10 ways corrections officers would improve their facilities
What would you change if you were in charge at your correctional facility?
Article updated on August 21, 2017.
By C1 Staff
If you were in charge at your place of work, what’s the one big change you would make? This is easier said than done, but we posed this question to our Facebook followers to see the kind of changes correctional officers want to see not only in their facilities, but in the corrections profession in general.
The answers weren’t too surprising – most suggestions tied back to wanting a safer work environment and well-educated employees. Check out the 10 most common responses that made the list.
1. Better treatment of staff
This request rang out loud and clear among the majority of responses we received; officers want to see better pay and treatment from their administrators, whether that means being listened to in regards to policy creation and budget cuts to what levels of training are received.
Most of all, officers wanted to see more efforts in employee retainment, which is reasonable considering the major understaffing and overcrowding of prisons in the U.S. “Pay more the officers and appreciate them more. They won't quit,” David Hernandez wrote.
2. Better staffing and hours
Officers are often working alone with hundreds of inmates. Our readers wanted to see at least two officers to a pod; this is not only for officer safety, but also for officer sanity.
“Put 2 officers in a pod of 80-100 inmates; the problem is that I spend most of my day with only inmates. I see other officers a total of about 20 minutes a day,” wrote Matthew McClaughry. “Also having a second officer gives you someone to talk to; this can resolve a lot of issues in the units.”
Working alone for long hours leaves officers at the mercy of manipulative inmates and creates a recipe for potential disaster.
3. Incentives for contraband recovery
Respondents believe that more incentives to find contraband, aside from finding the weapons that could potentially hurt staff, creates a higher rate of discovery.
By giving officers a cash incentive, as suggested by Tee Jay Stanley, or other prize, officers would always be on alert to seek out contraband and bring it in.
This also means leaders would have to ensure officers aren’t planting contraband in order to win the incentive.
4. Severe consequences for assaults on staff
This one would certainly be welcomed across the nation – inmates who assault and even kill staff are often only penalized with more time. And those who commit these acts are usually already serving a life sentence, so the threat of more time behind bars holds little meaning for them.
Whether this means more solitary confinement or other punishments, there needs to be a way to say that corrections officers aren’t inmate punching bags.
5. Advanced training
This goes hand in hand with better treatment of staff, but certainly deserves its own attention.
Training helps officers not only stay safe during the day-to-day duties of the job, but can also help them cope with the terrible things they may see and experience while working behind the walls.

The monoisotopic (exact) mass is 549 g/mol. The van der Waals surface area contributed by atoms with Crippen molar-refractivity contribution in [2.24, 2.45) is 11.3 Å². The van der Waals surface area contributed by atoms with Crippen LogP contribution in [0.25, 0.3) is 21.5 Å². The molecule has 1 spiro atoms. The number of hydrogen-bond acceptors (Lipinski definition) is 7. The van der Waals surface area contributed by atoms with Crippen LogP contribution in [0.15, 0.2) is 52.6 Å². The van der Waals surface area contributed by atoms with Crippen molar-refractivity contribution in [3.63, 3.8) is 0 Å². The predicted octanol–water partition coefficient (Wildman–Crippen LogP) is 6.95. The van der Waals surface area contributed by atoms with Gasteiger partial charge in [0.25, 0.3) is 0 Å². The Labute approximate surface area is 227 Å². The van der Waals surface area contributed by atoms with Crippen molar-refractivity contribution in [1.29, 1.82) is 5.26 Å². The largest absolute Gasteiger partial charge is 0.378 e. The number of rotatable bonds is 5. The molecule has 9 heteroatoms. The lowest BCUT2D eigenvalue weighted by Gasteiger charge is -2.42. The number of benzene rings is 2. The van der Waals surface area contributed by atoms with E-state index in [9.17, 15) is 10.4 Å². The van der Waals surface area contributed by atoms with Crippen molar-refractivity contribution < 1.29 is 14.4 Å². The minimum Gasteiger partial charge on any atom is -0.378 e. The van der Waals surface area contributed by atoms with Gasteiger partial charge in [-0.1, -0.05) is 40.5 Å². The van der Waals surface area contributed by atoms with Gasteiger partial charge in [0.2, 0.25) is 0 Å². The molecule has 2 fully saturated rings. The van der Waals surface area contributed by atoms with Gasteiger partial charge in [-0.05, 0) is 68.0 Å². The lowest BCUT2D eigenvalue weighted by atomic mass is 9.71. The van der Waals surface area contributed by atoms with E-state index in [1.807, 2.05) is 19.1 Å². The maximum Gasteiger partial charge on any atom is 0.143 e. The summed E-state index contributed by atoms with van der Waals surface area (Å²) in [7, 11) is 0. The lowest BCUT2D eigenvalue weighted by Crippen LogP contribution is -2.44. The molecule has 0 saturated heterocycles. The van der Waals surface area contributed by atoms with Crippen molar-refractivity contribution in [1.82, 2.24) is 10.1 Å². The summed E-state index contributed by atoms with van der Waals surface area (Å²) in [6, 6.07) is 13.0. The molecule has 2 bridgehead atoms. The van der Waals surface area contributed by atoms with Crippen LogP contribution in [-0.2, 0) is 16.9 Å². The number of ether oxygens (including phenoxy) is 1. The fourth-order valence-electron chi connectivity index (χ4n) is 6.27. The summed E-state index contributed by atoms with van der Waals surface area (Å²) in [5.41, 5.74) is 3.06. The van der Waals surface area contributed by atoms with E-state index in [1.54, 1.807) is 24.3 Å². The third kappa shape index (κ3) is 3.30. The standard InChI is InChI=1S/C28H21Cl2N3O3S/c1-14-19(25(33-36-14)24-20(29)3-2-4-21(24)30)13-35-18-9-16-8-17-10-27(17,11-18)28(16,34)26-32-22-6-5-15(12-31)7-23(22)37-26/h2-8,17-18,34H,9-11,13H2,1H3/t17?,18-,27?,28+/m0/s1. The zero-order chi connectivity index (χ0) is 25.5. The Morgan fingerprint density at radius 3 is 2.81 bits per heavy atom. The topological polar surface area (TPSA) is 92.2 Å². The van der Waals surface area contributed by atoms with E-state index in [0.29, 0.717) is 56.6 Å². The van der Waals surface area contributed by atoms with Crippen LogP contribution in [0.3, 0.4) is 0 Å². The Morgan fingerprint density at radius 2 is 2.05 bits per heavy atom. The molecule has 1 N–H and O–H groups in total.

Training can also help them help inmates, whether it’s by de-escalating violent situations or explaining to inmates how education can help them stay on the right path once they’ve been released.
6. Better equipment
This goes for both what’s on officers’ bodies, as well for the facilities they work in.
All too often we hear about jails and prisons that date back to the 60s and 70s, with technology that also harkens from those eras. Facilities should be updated often, with technology that will help the officers perform their jobs to the best of their abilities and so that the inmates serve their time without issues.
Of course, this doesn’t mean the COs should go without. “Fund exoskeleton suits for staff that would give them an advantage in supervising large groups of hardened criminals,” Christa Oxendine wrote. “The suit would absorb blows and stabbings.”
7. Greater hiring standards
Officers are in high demand in the U.S. as of late, but our readers don’t want to see just anyone being brought into the fold.
“Re-do the hiring process in order to filly weed out those who would not do their jobs effectively,” Jacob Mamalakis-McKenzie wrote.
While it’s true that veteran officers need to be more welcoming to rookies, it’s important for staff members to be intelligent, hardworking and willing to work within a team.
8. PolicIES created by those with corrections experience
Many of our readers want to see administrators who have walked the line and know what it’s like to deal with inmates on a daily basis.
“Before fully implementing any new policy, administrators must put a uniform back on and work the line for a minimum 12 weeks under that policy,” wrote Eric Weiss.
This would feed into fair and consistent policy that sees officers imbued with more trust (hopefully the officers who were hired according to greater standards!) and inmates treated as human beings while serving their time.
9. Body scanners
Along with more incentive to find contraband, many of our readers believed that body scanners are a must-have inside correctional facilities. These scanners can help search both inmates and visitors to the facility more thoroughly, and all without a pat-down. This doesn’t mean that the two shouldn’t be used in conjunction with one another, but it goes without saying that a body scanner is an asset to a correctional facility.
10. K-9 units
The nose knows: our readers also wanted to see more K-9 units being used in correctional facilities to prevent contraband. These four-legged contraband detectors are specially trained to find everything from drugs to cell phones, and are often praised for their ability to turn up thousands of contraband items inmates have secreted away in their cells and on their persons.
What other things would you change if you were in charge of your facility?